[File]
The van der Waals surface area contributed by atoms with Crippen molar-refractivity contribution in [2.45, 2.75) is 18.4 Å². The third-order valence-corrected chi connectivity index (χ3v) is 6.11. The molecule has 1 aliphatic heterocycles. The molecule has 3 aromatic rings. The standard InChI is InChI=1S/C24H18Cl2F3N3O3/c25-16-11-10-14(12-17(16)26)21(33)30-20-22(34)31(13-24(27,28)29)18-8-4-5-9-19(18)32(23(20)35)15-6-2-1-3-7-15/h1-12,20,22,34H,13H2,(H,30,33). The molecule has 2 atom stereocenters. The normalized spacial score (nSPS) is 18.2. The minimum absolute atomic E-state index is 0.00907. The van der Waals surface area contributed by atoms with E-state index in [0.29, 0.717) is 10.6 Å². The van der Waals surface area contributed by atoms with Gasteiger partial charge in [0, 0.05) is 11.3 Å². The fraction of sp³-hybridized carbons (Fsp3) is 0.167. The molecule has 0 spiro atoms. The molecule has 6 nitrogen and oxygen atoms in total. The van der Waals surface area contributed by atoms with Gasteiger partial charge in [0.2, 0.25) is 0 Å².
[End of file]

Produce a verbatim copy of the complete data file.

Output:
The van der Waals surface area contributed by atoms with Crippen molar-refractivity contribution in [2.45, 2.75) is 18.4 Å². The third-order valence-corrected chi connectivity index (χ3v) is 6.11. The molecule has 1 aliphatic heterocycles. The molecule has 3 aromatic rings. The standard InChI is InChI=1S/C24H18Cl2F3N3O3/c25-16-11-10-14(12-17(16)26)21(33)30-20-22(34)31(13-24(27,28)29)18-8-4-5-9-19(18)32(23(20)35)15-6-2-1-3-7-15/h1-12,20,22,34H,13H2,(H,30,33). The molecule has 2 atom stereocenters. The normalized spacial score (nSPS) is 18.2. The minimum absolute atomic E-state index is 0.00907. The van der Waals surface area contributed by atoms with E-state index in [0.29, 0.717) is 10.6 Å². The van der Waals surface area contributed by atoms with Gasteiger partial charge in [0, 0.05) is 11.3 Å². The fraction of sp³-hybridized carbons (Fsp3) is 0.167. The molecule has 0 spiro atoms. The molecule has 6 nitrogen and oxygen atoms in total. The van der Waals surface area contributed by atoms with Gasteiger partial charge in [0.2, 0.25) is 0 Å².